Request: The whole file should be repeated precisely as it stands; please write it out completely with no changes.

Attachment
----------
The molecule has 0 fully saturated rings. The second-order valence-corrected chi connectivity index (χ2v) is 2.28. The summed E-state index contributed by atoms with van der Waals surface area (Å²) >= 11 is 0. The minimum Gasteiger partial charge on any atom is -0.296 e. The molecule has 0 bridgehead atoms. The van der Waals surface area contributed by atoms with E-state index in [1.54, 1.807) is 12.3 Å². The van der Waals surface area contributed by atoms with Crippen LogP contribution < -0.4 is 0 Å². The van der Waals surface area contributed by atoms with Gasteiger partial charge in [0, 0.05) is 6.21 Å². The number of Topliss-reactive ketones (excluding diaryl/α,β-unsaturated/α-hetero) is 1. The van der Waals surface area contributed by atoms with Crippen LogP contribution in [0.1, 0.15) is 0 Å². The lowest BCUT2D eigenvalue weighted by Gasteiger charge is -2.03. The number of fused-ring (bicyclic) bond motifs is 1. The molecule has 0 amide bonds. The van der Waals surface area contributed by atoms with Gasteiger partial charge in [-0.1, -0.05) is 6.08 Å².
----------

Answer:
The molecule has 0 fully saturated rings. The second-order valence-corrected chi connectivity index (χ2v) is 2.28. The summed E-state index contributed by atoms with van der Waals surface area (Å²) >= 11 is 0. The minimum Gasteiger partial charge on any atom is -0.296 e. The molecule has 0 bridgehead atoms. The van der Waals surface area contributed by atoms with E-state index in [1.54, 1.807) is 12.3 Å². The van der Waals surface area contributed by atoms with Crippen LogP contribution < -0.4 is 0 Å². The van der Waals surface area contributed by atoms with Gasteiger partial charge in [0, 0.05) is 6.21 Å². The number of Topliss-reactive ketones (excluding diaryl/α,β-unsaturated/α-hetero) is 1. The van der Waals surface area contributed by atoms with Crippen LogP contribution in [0.1, 0.15) is 0 Å². The lowest BCUT2D eigenvalue weighted by Gasteiger charge is -2.03. The number of fused-ring (bicyclic) bond motifs is 1. The molecule has 0 amide bonds. The van der Waals surface area contributed by atoms with Gasteiger partial charge in [-0.1, -0.05) is 6.08 Å².